Sunday, Feb. 3 marks the Super Duper Bowl between the New England Patriots and the Los Angeles Rams, but much of the talk this week has been about a controversial play in the NFC Championship game Jan. 20 in which the referees failed to call pass interference on Rams cornerback Nickell Robey-Coleman as he collided with New Orleans Saints receiver Tommylee Lewis. (The refs could’ve called helmet-to-helmet, too, which would’ve brought a penalty as well.)
But no, no, and right there I knew that the Rams were going to win the game. Since then, Robey-Coleman has received death threats while the state of Louisiana has protested to NFL Commissioner Roger Goodell and New York Times columnist Frank Bruni has found in the blown call and poor officiating overall in the NFC and AFC Championship games metaphors for Trump’s America.
And yet, perhaps because I was rooting for the Rams, I find it hard to get worked up about this. Even if you assume that the fix was in — some of the referees were from California — there is no way that they could know how the Rams or the Saints would respond. The Rams could still have lost. The Saints could still have won. The only way to fix a game is for a team to throw it for a payoff. (See “Eight Men Out,” John Sayles’ poignant 1988 movie of Eliot Asinof’s 1963 book about the Chicago White Sox, who. conspired with gamblers to throw the 1919 World Series.)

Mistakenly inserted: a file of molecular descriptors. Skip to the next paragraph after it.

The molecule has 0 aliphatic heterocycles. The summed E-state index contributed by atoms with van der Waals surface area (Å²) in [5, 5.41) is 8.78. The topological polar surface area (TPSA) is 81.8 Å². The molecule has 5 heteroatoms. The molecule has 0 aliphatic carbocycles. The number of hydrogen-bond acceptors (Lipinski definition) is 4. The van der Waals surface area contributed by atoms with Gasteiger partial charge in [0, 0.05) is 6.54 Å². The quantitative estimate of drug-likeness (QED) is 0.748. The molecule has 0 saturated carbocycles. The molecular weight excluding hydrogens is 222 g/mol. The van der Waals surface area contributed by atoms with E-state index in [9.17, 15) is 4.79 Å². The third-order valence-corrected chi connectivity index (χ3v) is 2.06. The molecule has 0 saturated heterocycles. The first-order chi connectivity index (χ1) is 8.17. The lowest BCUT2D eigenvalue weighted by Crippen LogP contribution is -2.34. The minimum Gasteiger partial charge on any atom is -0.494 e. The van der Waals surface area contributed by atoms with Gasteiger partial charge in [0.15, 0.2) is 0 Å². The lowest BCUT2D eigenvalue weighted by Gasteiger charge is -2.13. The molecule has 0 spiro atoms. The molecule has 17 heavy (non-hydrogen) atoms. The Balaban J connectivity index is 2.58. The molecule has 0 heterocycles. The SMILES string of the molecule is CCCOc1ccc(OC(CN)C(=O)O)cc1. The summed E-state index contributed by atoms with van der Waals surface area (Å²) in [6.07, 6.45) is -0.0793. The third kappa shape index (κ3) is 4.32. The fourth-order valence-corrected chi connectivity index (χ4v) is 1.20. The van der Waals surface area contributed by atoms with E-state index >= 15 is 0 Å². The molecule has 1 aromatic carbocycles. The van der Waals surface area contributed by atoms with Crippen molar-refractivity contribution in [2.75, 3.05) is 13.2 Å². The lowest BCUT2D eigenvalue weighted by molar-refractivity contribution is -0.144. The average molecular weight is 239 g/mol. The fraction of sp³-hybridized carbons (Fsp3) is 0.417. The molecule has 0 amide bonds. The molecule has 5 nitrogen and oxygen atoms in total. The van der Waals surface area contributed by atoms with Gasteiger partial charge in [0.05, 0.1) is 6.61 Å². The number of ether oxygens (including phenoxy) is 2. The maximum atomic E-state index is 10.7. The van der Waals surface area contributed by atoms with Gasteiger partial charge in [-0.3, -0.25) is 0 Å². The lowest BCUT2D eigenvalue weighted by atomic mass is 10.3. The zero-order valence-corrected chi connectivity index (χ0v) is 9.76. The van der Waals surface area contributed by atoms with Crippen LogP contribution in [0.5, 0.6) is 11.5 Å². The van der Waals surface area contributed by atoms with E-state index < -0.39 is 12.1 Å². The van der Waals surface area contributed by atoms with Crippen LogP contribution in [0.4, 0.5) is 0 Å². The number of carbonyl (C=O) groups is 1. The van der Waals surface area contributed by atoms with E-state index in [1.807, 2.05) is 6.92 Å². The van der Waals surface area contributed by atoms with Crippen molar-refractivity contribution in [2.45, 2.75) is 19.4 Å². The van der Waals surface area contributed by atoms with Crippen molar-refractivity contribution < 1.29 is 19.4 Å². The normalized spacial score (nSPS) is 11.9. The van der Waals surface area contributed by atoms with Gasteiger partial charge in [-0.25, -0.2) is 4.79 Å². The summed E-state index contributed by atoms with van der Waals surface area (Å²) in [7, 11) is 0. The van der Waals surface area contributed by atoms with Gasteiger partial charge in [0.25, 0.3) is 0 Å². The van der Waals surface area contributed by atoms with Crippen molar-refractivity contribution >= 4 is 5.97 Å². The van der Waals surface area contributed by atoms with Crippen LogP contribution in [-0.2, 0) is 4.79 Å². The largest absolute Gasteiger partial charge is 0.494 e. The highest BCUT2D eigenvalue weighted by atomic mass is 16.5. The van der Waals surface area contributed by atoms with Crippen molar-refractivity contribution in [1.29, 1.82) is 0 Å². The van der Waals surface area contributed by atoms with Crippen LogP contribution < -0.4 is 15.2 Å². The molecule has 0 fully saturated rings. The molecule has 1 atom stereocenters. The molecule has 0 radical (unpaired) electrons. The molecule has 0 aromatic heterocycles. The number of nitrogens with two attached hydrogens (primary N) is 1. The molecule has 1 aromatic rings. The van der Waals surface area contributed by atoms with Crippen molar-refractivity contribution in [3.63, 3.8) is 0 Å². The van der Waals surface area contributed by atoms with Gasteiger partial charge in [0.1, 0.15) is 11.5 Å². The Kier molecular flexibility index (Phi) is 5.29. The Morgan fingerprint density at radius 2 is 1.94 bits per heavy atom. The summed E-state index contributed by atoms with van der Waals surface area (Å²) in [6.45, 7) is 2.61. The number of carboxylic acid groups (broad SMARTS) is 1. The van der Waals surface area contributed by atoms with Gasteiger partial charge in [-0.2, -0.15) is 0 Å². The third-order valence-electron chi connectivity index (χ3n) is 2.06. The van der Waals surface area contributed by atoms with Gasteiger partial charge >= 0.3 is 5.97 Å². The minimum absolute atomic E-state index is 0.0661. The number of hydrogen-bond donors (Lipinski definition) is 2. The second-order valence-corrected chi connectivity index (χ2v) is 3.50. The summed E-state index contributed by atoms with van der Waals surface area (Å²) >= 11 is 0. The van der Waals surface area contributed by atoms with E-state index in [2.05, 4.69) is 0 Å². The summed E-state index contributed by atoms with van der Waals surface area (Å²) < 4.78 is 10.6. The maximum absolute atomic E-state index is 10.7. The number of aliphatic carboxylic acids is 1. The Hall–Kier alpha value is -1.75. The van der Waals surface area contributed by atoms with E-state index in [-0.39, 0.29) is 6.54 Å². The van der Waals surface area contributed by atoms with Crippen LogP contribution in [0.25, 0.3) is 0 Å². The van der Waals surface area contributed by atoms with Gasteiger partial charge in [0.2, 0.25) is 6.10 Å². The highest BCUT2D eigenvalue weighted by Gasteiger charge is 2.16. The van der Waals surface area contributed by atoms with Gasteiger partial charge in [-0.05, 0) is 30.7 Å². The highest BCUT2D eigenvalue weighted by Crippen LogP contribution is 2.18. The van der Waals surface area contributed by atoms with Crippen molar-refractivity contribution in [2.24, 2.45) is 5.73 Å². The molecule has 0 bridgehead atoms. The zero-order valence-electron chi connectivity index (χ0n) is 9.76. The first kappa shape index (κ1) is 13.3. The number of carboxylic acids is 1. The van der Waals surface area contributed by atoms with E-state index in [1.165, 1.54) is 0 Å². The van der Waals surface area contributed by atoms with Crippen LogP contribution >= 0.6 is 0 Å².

Of course, officiating should be held to a higher standard, and Goodell’s typically tepid we’re-going-to-improve things response would madden anyone. But having spent a lifetime watching sports, I tend to agree with tennis’ Andre Agassi, who once observed that the calls that go against you are balanced by the ones that go for you — and maybe shouldn’t have.
Sometimes you can’t catch a break for trying, but every once and a while you do. That’s sport — and life.